Four Cores Out Of Eight
Well, today’ we are going to talk primarily about the junior processors on Bulldozer microarchitecture: FX-8120, FX-6100 and FX-4100. The very first one of the three differs from the previously reviewed FX-8150 only by its lower clock frequency. FX-6100 and FX-4100 seem to be much more interesting products, because they have six and four computational cores inside instead of Bulldozer’s typical eight-core structure.
In fact, the first question that arises when we meet FX-6100 and FX-4100 processors is: what semiconductor die really is inside them. AMD has always been for unification, and this time is also no exception. All FX processors use the same semiconductor die with eight physical cores. The modifications with fewer cores are created by simply disabling certain parts of the die.
However unfortunately for many of us, they no longer use the same approach to disabling parts of the die, as in Phenom II and Athlon II: it is now performed at low-hardware level. You won’t be able to play the same trick on Bulldozer processors: there is absolutely no way to unlock the cores disabled by the manufacturer. In other words, if you are buying, for example, a quad-core processor, you won’t be able to turn it into a six- or eight-core one.
Another frustrating peculiarity is that AMD disables pairs of cores on the per-module basis. Since two cores inside the same module share a lot of resources, including instruction prefetch and decoding units, floating point unit and L2 cache, it would make much more sense from performance standpoint to disable only one core per module. Unfortunately, this approach was not only difficult to implement, but would also make it impossible for AMD to put their defective dies to good use in quad-c and six-core processors. Therefore, this strategy has never been utilized that is why the theoretical performance of the quad-core Bulldozer processors is exactly half of what their fully-functional brother is capable of.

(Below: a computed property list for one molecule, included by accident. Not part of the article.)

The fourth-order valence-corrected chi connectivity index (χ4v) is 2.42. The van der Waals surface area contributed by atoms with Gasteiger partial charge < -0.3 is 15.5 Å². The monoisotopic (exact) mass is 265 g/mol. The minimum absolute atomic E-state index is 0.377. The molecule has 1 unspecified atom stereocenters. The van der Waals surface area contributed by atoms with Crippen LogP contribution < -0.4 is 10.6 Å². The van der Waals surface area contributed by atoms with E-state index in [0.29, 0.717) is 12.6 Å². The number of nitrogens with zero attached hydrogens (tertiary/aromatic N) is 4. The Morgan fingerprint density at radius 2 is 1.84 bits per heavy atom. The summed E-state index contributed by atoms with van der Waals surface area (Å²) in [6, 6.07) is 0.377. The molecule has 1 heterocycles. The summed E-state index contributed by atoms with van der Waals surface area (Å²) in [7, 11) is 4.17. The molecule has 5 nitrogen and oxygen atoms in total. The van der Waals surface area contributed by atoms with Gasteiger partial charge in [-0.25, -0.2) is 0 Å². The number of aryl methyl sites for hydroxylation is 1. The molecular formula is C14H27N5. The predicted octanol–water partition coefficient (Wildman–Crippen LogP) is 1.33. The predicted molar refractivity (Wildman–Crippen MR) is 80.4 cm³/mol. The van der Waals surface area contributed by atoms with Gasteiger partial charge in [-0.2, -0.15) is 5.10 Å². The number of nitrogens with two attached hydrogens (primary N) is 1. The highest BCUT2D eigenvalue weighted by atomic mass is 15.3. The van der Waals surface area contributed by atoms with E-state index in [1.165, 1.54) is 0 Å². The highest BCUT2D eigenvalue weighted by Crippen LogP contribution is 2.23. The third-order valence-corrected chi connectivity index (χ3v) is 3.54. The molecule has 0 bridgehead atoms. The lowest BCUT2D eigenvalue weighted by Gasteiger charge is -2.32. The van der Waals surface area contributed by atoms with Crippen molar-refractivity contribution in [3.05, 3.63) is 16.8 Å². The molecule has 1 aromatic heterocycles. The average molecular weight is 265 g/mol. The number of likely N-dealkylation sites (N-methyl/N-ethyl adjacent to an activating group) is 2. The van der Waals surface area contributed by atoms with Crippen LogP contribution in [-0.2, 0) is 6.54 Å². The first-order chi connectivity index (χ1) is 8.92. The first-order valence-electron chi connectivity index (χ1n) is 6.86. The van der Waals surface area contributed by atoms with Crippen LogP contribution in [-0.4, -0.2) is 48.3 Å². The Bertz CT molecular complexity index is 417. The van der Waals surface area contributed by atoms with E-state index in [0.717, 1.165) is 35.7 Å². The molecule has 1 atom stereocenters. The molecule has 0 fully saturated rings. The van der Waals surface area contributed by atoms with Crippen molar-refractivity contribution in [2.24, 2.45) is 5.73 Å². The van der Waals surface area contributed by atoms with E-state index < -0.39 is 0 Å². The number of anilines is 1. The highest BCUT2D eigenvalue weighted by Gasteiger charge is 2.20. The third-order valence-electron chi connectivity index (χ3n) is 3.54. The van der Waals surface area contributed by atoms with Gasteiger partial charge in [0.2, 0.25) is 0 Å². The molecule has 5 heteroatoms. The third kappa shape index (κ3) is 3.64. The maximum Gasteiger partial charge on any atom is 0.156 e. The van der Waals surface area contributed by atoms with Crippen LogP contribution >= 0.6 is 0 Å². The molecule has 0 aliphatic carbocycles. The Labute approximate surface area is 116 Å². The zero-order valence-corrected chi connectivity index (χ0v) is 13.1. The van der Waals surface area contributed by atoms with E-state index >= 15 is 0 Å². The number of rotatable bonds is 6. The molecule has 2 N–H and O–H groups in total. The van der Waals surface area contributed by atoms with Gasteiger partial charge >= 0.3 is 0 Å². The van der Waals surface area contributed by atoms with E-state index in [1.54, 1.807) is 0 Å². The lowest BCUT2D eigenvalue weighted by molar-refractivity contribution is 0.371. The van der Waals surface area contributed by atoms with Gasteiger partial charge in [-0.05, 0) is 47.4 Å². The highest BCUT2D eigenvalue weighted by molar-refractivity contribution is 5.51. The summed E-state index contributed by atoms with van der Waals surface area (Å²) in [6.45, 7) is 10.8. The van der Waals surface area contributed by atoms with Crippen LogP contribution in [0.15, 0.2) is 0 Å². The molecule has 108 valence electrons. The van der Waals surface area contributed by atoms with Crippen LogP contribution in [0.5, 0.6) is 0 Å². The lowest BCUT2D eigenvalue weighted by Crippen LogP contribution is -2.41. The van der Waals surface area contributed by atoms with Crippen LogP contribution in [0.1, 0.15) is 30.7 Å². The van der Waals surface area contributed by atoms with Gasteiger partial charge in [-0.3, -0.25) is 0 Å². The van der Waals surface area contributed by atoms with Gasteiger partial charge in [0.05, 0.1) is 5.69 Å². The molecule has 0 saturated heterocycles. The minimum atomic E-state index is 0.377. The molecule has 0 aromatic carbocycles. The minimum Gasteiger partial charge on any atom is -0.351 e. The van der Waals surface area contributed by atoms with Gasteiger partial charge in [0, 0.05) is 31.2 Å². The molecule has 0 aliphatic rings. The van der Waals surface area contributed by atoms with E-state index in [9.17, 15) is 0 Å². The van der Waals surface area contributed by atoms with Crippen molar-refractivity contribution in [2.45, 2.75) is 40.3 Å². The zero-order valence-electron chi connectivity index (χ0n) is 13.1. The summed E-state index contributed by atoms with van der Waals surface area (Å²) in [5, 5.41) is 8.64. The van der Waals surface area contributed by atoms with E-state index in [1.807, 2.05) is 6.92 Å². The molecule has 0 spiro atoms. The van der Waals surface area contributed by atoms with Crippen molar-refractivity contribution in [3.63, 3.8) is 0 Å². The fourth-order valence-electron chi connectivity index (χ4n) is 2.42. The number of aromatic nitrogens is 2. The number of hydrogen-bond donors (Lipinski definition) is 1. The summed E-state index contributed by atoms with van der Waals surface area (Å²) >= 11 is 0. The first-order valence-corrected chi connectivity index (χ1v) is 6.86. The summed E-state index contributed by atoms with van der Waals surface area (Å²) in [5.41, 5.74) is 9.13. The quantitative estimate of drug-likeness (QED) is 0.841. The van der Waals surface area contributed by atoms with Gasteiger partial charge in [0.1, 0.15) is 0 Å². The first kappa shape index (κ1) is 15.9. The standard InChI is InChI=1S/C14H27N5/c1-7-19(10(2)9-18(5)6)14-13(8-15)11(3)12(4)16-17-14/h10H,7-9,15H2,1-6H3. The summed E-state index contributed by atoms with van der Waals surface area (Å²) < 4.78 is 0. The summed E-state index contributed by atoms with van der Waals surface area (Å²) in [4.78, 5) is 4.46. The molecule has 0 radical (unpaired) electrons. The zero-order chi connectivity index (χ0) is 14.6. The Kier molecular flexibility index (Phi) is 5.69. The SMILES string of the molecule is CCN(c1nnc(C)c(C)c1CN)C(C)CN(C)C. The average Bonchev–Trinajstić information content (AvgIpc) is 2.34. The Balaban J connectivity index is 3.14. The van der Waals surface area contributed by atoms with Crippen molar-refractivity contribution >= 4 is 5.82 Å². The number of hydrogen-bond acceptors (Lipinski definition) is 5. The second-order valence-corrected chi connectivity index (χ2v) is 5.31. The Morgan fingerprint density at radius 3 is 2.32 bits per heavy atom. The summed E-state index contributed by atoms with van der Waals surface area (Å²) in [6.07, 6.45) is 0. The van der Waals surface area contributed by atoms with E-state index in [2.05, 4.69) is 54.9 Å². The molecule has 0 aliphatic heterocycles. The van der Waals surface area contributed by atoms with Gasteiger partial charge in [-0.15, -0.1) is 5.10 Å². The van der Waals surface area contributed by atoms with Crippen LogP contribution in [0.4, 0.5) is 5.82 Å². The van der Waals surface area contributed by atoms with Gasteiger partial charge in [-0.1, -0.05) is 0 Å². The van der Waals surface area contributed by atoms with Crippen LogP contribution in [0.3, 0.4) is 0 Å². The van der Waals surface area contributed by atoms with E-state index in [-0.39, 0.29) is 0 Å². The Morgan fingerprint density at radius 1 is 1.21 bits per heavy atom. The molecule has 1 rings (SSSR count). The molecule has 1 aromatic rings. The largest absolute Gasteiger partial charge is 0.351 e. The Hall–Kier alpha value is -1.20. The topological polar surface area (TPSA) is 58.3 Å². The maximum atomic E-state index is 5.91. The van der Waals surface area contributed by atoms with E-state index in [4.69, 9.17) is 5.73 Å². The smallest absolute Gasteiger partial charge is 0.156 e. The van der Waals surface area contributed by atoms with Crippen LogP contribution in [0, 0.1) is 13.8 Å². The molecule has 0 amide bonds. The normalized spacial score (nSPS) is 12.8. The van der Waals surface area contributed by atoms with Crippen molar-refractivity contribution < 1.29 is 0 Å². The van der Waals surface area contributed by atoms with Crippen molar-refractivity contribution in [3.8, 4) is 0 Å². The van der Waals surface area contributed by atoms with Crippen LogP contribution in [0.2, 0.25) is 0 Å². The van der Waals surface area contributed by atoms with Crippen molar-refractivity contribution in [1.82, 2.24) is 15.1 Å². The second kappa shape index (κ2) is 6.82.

To back up our statements we decided to use a quad-core Bulldozer processor to replicate two possible ways of disabling CPU cores and compare the performance in both cases. In the first case we used a “real” FX-4100 with two modules and four cores, and in the second – an eight-core four-module Bulldozer where we manually disabled one core per module. To ensure that the comparison is fair, we set the clock frequency to 3.6 GHz for both processors. For your reference we also included the performance numbers of a fully-functional eight-core CPU with all cores active and running.
As we have expected, disabling one core per module leads to higher overall performance than in case two of the four modules are completely disabled, although in both cases the number of active cores is formally the same. And I have to stress that the performance difference is more than noticeable and may reach 25% in some cases. This is what you could gain if the microarchitectural resources shared between the cores within one processor module will be allocated fully to one single core. Unfortunately, they never implemented this approach that is why quad-core (and six-core AMD FX processors have the same exact internal organization as their elder brothers, i.e. contain pairs of cores.
The good news is that all CPU modifications in the FX series retain 8 MB of L3 cache. Although the cache itself is segmented and allows us to disable parts of it, even the very junior quad-core Bulldozer modifications have the same L3 cache as the top processors with eight computational cores.